My rating: 3 of 5 stars
The Forsyte Saga covers three generations of the Forsyte family as they traverse their way through family and relationship drama.
The antagonist, Soames Forsyte is a complex and three dimensional character who is a product of conservative Victorian and family values whose driving force is the betterment of self and thus the extended family through the accumulation and growth of property. Property in his view was everything he owned – his law firm, his homes, his money, his investments, his art collection and his wife.
The protagonist is Irene, his wife and property. Irene marries him because she has no money and no family support, but soon regrets her decision to marry a man she does not love. Soames is introverted and his obsession, intensity and sense of ownership is overbearing and creates a married life of a prison for Irene. It sets the stage for adultery and soon Irene falls for her cousin’s fiancé. Creating ruptures in relationships that ripple down the years to the following generation, when the star cross-lovers, Irene’s son and Soame’s daughter fall in love and their doomed relationship breaks because of the pressure from both parents.
Throughout the book, one develops sympathy for Soames as he never understands why Irene hated him when he did everything for her and gave her whatever she wanted and she never gave him her love. His bitterness and confusion never leaves him and neither does his passion for her. She is the love of his life and it’s an unrequited love. He is an unlovable person and despite having everything on a material level, you pity him.
Irene on the other hand isn’t a good character either. The author describes her as a femme fatale of the Victorian age. All the men love her irrespective of her behaviour, they forgive her anything, simply because she is ageless, beautiful, with the perfect figure. A Venus that weakens men into mush around her. She is passive aggressive, introverted and very self-absorbed. The main cause of ruptures in the Forstye family. Her worst achievement is to prevent her own son from marrying the girl he loves by manipulating her husband, the step-children and her son just so that she doesn’t have to interact with her ex-husband in the future. Her son is a mother’s boy, never really leaving the apron strings. While Soame’s daughter is a spoiled, petulant rich girl used to getting whatever she wants. But like her father, she realises people can’t be owned and are not easy to possess.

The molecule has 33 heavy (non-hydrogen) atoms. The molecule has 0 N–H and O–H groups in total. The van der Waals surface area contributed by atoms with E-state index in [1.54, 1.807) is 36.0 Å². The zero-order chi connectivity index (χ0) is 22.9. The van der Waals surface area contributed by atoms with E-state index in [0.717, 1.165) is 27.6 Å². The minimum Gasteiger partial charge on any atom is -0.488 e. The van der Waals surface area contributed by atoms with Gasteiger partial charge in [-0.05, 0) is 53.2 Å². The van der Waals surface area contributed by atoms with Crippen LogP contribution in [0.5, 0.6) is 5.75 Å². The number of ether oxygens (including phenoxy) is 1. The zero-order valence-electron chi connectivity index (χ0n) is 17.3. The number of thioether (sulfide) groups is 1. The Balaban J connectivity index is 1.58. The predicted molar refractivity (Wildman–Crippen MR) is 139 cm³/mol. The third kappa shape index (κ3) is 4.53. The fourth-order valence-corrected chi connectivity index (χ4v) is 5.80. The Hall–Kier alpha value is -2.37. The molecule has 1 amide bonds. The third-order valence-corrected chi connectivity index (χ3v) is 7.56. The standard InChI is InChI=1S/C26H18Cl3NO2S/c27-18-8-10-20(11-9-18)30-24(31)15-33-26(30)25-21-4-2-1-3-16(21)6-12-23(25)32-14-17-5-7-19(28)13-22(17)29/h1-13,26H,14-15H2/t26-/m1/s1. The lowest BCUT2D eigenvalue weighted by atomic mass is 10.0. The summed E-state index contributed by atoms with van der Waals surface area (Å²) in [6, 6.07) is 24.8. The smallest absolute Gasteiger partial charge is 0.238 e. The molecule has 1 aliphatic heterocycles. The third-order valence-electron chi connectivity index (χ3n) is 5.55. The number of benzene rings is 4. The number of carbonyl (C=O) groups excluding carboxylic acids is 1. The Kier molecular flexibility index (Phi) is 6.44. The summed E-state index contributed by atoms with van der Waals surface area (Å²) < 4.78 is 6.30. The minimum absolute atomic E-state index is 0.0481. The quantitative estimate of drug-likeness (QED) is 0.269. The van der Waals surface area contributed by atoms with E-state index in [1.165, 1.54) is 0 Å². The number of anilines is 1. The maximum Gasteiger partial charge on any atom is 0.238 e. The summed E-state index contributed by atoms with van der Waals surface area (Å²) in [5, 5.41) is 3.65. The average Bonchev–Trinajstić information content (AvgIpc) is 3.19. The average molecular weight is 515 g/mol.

You have to get used to the English and mannerisms of a hundred years ago when this book was written which shows the values, behaviour and thoughts of the middle classes from mid-19th century through to Edwardian England with all the changes that came about through mechanical inventions, changes in values and behaviour. There is much rambling on and sentimentality to wade through to get to the story. This book, as with most classics, would not be accepted by literary agents and publishers today because of the writing style. It brings home how much novels, language and writing style have changed in a century.
View all my reviews